Democrats on the Senate panel, however, are frustrated by DHS Secretary John Kelly’s unwillingness to disclose more detail about the states that were targeted or compromised last year. DHS acknowledges that Russia’s intelligence officers went after elections systems in 21 states, only two of which — Arizona and Illinois — have been officially confirmed.
Jeanette Mafra, acting director of DHS’ national protection and programs directorate, told senators that DHS must “build trust” with the state and local agencies it supports and that releasing names or details about them would ruin that by embarrassing them.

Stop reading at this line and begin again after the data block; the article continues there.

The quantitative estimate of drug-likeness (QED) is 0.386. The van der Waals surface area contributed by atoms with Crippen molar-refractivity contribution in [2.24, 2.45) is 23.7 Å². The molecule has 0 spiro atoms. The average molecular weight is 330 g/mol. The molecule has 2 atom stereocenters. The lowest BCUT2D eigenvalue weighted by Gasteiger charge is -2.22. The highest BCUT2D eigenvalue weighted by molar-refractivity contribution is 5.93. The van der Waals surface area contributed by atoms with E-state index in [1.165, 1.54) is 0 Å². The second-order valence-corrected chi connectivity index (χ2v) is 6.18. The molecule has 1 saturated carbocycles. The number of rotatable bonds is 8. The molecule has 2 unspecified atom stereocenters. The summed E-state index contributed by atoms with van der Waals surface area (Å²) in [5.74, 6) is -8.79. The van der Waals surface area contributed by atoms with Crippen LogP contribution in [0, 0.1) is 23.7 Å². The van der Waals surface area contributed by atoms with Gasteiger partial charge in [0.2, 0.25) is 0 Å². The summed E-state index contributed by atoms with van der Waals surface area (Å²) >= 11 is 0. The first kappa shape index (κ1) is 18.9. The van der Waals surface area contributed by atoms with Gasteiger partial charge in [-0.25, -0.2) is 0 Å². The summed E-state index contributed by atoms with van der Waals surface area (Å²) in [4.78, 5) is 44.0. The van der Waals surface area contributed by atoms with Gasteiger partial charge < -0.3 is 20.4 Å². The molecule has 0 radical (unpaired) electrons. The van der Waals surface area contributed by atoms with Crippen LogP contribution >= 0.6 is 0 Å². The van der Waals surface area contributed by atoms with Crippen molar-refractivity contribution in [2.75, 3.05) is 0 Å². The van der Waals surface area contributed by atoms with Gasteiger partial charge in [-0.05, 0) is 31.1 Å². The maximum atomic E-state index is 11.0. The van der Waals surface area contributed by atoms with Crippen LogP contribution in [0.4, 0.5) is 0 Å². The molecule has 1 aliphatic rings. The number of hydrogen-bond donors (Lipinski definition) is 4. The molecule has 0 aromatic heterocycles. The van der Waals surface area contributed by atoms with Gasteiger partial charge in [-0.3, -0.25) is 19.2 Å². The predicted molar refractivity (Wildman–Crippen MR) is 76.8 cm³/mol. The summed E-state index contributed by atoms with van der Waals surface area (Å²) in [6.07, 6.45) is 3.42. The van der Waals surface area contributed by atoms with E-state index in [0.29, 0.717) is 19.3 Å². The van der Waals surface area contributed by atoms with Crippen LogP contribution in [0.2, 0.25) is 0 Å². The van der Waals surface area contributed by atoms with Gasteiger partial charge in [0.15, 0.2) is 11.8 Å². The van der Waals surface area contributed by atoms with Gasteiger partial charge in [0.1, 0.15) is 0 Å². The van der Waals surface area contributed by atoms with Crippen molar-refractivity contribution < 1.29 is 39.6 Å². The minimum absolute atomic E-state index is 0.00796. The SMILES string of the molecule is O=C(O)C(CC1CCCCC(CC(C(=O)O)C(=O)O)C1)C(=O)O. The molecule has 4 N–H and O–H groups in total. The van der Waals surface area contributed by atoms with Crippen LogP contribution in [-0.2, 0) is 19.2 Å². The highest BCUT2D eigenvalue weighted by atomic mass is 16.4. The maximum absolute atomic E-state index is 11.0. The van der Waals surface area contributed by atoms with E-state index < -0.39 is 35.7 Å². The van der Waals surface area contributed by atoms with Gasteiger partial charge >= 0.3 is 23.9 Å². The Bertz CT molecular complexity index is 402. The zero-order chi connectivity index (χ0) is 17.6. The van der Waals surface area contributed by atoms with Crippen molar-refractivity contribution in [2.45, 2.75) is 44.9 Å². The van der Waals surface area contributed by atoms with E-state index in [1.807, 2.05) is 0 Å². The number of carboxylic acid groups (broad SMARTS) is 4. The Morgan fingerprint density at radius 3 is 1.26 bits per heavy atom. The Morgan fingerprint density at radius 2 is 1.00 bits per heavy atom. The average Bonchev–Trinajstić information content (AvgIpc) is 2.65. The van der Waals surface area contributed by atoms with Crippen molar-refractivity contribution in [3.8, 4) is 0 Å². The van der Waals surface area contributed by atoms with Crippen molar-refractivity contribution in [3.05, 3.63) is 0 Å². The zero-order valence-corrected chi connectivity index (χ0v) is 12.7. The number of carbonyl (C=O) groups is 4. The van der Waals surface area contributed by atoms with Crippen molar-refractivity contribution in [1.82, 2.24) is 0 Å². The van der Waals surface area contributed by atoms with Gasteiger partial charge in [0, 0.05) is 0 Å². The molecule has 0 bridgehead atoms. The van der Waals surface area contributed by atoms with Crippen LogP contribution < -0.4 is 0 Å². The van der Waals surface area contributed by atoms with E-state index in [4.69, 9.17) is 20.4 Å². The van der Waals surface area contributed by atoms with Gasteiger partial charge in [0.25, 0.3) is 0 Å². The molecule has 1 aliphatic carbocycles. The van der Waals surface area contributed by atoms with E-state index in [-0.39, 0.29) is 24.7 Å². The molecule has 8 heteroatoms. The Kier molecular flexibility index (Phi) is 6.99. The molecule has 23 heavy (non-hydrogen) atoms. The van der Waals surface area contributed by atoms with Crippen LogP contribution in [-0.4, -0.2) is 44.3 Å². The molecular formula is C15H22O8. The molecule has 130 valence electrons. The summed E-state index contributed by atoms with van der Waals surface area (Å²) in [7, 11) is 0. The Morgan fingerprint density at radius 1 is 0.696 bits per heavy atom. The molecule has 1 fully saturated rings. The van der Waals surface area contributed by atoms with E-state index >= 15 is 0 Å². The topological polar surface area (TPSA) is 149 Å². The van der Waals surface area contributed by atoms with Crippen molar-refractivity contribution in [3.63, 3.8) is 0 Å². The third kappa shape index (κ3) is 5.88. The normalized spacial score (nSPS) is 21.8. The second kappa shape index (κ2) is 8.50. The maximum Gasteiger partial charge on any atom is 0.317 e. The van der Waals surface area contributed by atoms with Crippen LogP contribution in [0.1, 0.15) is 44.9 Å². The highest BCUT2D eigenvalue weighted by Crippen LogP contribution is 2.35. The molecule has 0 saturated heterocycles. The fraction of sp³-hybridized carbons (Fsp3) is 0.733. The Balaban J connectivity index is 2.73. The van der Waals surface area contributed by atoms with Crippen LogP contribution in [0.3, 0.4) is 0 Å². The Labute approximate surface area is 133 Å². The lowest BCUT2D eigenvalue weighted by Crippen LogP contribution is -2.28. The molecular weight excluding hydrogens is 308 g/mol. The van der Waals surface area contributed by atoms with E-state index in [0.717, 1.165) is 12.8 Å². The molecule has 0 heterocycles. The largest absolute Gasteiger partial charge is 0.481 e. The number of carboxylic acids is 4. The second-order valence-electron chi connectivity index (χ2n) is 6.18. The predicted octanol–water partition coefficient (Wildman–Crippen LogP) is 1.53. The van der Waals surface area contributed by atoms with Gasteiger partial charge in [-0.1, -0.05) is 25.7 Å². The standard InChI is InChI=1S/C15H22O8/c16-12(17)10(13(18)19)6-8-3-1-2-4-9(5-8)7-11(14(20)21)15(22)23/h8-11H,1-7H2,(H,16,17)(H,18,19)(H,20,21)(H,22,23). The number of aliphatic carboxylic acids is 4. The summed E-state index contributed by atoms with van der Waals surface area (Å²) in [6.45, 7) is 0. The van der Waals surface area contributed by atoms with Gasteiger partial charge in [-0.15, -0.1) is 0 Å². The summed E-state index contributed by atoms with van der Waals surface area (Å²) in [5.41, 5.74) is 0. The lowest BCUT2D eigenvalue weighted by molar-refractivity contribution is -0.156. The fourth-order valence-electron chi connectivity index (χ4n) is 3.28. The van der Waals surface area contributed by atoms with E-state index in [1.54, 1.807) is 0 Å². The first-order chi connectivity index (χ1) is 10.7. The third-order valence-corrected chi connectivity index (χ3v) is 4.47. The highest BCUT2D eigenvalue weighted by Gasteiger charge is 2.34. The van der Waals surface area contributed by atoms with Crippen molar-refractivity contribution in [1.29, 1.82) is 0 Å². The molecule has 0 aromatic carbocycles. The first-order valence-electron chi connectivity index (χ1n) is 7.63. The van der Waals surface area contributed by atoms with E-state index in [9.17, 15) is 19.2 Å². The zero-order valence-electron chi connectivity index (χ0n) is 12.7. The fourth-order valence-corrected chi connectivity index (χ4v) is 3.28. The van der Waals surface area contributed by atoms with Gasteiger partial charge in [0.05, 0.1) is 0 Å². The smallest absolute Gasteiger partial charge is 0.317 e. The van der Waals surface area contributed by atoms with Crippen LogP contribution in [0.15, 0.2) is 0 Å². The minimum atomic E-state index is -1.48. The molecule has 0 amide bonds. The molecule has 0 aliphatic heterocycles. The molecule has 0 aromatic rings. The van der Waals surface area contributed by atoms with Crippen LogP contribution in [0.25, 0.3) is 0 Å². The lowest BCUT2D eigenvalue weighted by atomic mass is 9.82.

Vice Chairman Mark Warner, D-Va., complained that the official work of investigating and explaining Russia’s mischief last year was hamstrung by all the secrecy about what had been compromised.
“I understand the notion of victimization,” he said. “But I do not believe our country is made safer by holding this information back from the American public. I have no interest in trying to embarrass any state, but we’ve seen this too long in cyber … people try to sweep this under the rug and assuming it will all go away.”